The canonical root hair infection pathway exists in S. rostrata

In contrast to growth under submergence, S. rostrata roots grown under nonflooded conditions have susceptible root hairs that are invaded via root hair curling and intracellular ITs (Goormachtig et al., 2004b). As in M. truncatula, this root hair infection is inhibited by ethylene (Goormachtig et al., 2004b). Interestingly, the requirements of NF structure for signalling in root hair invasion were more stringent than those for intercellular, cortical invasion under waterlogged conditions (D’Haeze et al., 2000; Goormachtig et al., 2004b). This observation was reminiscent of work in M. truncatula in which NF structure stringencies differed for infection initiation and cortical cell division (Ardourel et al., 1994), leading to a model with a nonstringent signalling receptor complex for root hair deformation and gene expression and a stringent entry receptor complex for bacterial entry into the root hair cells (Ardourel et al., 1994). Thus, because in S. rostrata the NF structural requirements associated with root hair invasion are more stringent than those with intercellular cortical invasion, this stringent entry response only occurs in root hair infection and is not necessary for intercellular infection, where rhizobia enter the cortex directly. The root hair initials at the lateral root bases of hydroponically grown roots show a nonstringent response to NFs and do not become infected, suggesting that the stringent response for invasion signalling is missing (Figs 1 and 2). These observations inspired experiments to investigate the mechanism behind the loss of the stringent epidermal response in hydroponic Sesbania roots.

Figure 2.

 Influence of calcium spiking frequency on bacterial entry. The signalling receptor perceives Nod factor (NF) produced by rhizobia and initiates a signalling cascade involving the cation channel Doesn't Make Infections 1 (DMI1), the leucine-rich repeat receptor-like kinase (LRR-RLK) SymRK, and several nuclear pore complex proteins. The result is the activation of a subset of genes that is independent of the entry receptor complex, because these genes are still expressed in a mutant for the entry receptor Hair Curling (HCL) (Mitra et al., 2004; see text). Concomitantly, nuclear calcium oscillations occur in the nucleus of responsive root hairs. Only oscillations of a particular frequency and shape will activate appropriate gene expression leading to bacterial invasion and infection thread (IT) formation, requiring calcium- and calmodulin-dependent protein kinase (CCaMK), the nuclear coiled coil protein Cyclops, and the transcription factors Nodulation Signalling Pathway 1 (NSP1), NSP2, and Ethylene Response Factor (ERF) required for Nodulation (ERN) (Hirsch & Oldroyd, 2009).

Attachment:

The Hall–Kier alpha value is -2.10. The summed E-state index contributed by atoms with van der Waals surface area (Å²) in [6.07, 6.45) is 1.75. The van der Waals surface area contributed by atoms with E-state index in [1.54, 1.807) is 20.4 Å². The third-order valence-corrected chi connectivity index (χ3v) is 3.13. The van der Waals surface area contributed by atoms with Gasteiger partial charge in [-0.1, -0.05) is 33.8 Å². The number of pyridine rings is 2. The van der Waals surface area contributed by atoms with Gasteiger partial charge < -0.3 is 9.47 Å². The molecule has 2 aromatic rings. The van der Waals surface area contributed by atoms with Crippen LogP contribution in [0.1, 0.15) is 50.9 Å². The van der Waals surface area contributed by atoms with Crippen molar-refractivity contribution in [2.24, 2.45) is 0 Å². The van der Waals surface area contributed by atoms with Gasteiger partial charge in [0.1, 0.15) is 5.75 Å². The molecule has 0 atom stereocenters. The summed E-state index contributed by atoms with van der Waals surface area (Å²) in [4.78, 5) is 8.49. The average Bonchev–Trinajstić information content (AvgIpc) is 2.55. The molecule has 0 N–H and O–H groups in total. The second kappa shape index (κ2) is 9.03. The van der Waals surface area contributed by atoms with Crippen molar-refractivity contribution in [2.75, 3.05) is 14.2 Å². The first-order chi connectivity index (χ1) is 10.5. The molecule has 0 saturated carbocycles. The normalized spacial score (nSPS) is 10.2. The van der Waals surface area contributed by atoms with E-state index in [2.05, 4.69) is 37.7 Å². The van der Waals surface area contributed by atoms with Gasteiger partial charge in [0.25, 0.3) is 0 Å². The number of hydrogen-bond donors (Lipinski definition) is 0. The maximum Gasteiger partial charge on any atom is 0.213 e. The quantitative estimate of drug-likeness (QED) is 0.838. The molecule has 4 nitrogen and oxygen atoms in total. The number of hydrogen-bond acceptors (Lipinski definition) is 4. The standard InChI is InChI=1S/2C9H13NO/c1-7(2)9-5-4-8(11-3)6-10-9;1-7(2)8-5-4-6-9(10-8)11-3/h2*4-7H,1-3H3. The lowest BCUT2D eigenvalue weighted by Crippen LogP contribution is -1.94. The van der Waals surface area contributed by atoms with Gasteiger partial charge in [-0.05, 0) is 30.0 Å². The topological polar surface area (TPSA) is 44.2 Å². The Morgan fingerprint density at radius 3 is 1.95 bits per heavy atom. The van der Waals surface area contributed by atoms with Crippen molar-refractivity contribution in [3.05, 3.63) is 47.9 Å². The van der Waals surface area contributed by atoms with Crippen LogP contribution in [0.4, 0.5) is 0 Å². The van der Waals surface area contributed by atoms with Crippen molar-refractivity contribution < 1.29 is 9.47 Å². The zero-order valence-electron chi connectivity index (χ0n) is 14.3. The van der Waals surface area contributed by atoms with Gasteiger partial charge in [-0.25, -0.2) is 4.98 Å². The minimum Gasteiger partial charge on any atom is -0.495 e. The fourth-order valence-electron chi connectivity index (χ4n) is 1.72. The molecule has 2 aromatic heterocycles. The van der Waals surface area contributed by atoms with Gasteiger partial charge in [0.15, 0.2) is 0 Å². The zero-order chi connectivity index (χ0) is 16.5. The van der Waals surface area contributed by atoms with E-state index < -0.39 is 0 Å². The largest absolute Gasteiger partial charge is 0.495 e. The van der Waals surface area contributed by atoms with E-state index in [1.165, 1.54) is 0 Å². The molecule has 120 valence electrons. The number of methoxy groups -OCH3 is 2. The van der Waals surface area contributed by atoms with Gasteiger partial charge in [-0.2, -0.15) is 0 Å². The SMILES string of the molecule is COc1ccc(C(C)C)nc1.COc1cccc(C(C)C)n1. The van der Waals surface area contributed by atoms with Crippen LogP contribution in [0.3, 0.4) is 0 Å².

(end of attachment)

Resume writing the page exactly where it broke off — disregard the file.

A role for common Sym genes in hydroponic nodulation?

It was a challenging idea that maybe intercellular infection of S. rostrata did not require the common Sym genes that had been isolated in other legumes (Oldroyd & Downie, 2004). The common Sym gene SymRK is needed for bacterial infection and NF-induced calcium spiking in the epidermis in M. truncatula (Oldroyd & Downie, 2004). Hydroponically grown transgenic roots of S. rostrata with strongly reduced SrSymRK transcript levels still formed nodules and IPs, but closer inspection showed that these nodules were severely impaired. Swollen and deformed ITs in an otherwise differentiated nodule were no longer able to release bacteria, resulting in nodules unable to fix N (Capoen et al., 2005). This surprising result revealed two things. First, rhizobia skip the epidermal stages of nodulation and utilize a different infection approach via intercellular IPs, the formation of which seems to be independent of SymRK activity. The second observation has more widespread implications: at least one early nodulation gene has an additional, previously unknown, role at later stages of nodule development, namely bacterial release into the primordium cells. The intermediate stages, such as cell division initiation and IT elongation, were not affected, although the ITs were deformed (Fig. 1). It is probable that more common Sym genes will have functions at later stages of nodulation, because many of them are expressed in mature nodules in the zone of bacterial release and differentiation (Limpens et al., 2005).

Calcium oscillations differ in the two infection events in S. rostrata

In S. rostrata, ethylene is required for IP formation (D’Haeze et al., 2003), but inhibits root hair invasion (Goormachtig et al., 2004b). In M. truncatula, NF-induced calcium spiking is extremely sensitive to ethylene because addition of the ethylene biosynthesis precursor 1-aminocyclopropane-3-carboxylic acid (ACC) abolishes spiking, whereas the ethylene biosynthesis inhibitor l-α-(2-aminoethoxyvinyl)-glycine (AVG) enhances spiking (Oldroyd et al., 2001). Given the differences between the molecular mechanisms at the early stages of intercellular and intracellular infections, and especially the opposite requirements for the plant hormone ethylene, the elucidation of the role of calcium spiking in both processes became central.